A Japanese cargo ship successfully launched to the International Space Station on Tuesday (24th September) and started two weeks late at the first start attempt.
transport vehicle H-II -8 (HTV-8) flew into space at 12:05 pm EDT Tuesday (1605 GMT or 1:05 on 25 September in Japan). The freighter brought more than 4 tons of supplies, batteries and a prototype laser communication system from the Tanegashima Space Center in southern Japan. The launch was originally scheduled for September 10, but officials scrubbed it after a fire broke out on the launch pad a few hours before launch . Mitsubishi Heavy Industries (MHI), the prime contractor for the Japanese H-IIB rocket (1
9459004), later determined the fire that was likely caused by oxygen-driven static electricity (19459004). ,
Video: How Japan's HTV cargo ships work Related topics: Japan's HTV spacecraft explains (infographic)
Japan Aerospace Exploration Agency's H-IIB missile launches the HTV-8 cargo ship to the International Space Station on September 24, 2019 EDT (September 25 Japanese time) from the Tanegashima Space Center in southern Japan.
(Credit: NASA TV) The launch countdown, MHI explained in a statement, because the oxygen vapors on the launch pad were more concentrated than usual because they were not blown away. "We have taken corrective action and confirmed the normal functioning of the rocket and the plant," added MHI, without specifying what measures are well taken in view of the delay. In fact, three more people are expected to be on their way to the space station tomorrow (25th September). This
Expedition 61 crew includes the experienced Russian cosmonaut Oleg Skripochka, the young NASA astronaut Jessica Meir and Hazza Al Mansouri from the United Arab Emirates. Al Mansouri is the first Emirati astronaut ever to fly in space.
HTV is expected to arrive at its destination on Saturday (September 28) – long after docking of the crew of Expedition 61. The freighter attaches to the Harmony module of the ISS. Astronauts will use the Canadarm2 robot arm to capture the Japanese supply ship. Astronauts will unpack the supplies while robots will collect the batteries for future spacewalks.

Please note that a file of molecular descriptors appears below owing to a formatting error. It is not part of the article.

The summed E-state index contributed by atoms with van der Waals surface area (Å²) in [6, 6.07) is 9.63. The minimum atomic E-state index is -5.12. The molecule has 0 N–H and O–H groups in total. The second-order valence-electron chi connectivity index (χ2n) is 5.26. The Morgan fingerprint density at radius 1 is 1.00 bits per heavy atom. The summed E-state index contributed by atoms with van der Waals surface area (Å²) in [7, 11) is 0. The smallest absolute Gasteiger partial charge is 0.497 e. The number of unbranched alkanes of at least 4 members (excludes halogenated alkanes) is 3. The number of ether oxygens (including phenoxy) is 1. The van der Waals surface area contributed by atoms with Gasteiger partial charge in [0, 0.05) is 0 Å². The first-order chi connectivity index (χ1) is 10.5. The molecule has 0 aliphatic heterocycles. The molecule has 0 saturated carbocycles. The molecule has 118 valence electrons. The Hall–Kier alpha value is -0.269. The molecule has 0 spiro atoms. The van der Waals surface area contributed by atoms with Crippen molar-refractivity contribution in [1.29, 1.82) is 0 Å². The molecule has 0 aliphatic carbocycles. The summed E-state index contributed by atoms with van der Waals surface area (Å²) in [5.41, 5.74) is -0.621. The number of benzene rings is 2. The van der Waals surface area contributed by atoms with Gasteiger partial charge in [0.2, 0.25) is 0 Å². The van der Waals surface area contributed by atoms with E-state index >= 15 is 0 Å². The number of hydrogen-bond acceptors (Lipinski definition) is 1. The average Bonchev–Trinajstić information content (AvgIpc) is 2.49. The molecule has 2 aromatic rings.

NASA Plans Up to Five Space Walks in October to Use the New Lithium-ion Batteries Instead of Aging Nickel-Hydrogen Batteries Driving Space The station's P6 truss segment, Spaceflight Now said. The 21-year-old space station is in the midst of battery replacement to power the Space Station's spacecraft and experiments for commercial occupation and beyond.
Photos: Japan's Robotic Space Cargo Ship Fleet
In the meantime, the Sony laser communications terminal is being used to test future communications between satellites or ground stations using ultra-fast laser communication, according to the company Japanese Aerospace Exploration Agency or JAXA. (Space vehicles today generally rely on radio, which has a limited bandwidth for sending information.)
Sony and the Space Agency have tested in a statement long-range laser communication on the ground. During the demonstration on the space station, the Sony system is connected to a small exposed space experiment platform connected to the Japanese Kibo module.
"We have very high expectations of this technology," said today's ISS astronaut Koichi Wakata, a vice president at JAXA, said in the same statement. "This technology … is likely to be widely used as a means of communication in the field of exploration, not only in the telecommunications industry, but also in the future, in particular as a means of communication between the Earth and the International Space Station, Moon and Mars."  Apart from this fire, Japan has had an unabated success in launching its HTV vehicles, which usually fly into space every one or two years. The last HTV before this was blown up in September 2018.
NASA will webcast the arrival of HTV-8 on the space station on Saturday at 5:45 am EDT (0945 GMT). The acquisition of the robotic arm is scheduled for 7:15 am EDT (1115 GMT). NASA's webcast will resume on Saturday at 9:30 am (CET) to document the connection of HTV-8 to the Harmony module.
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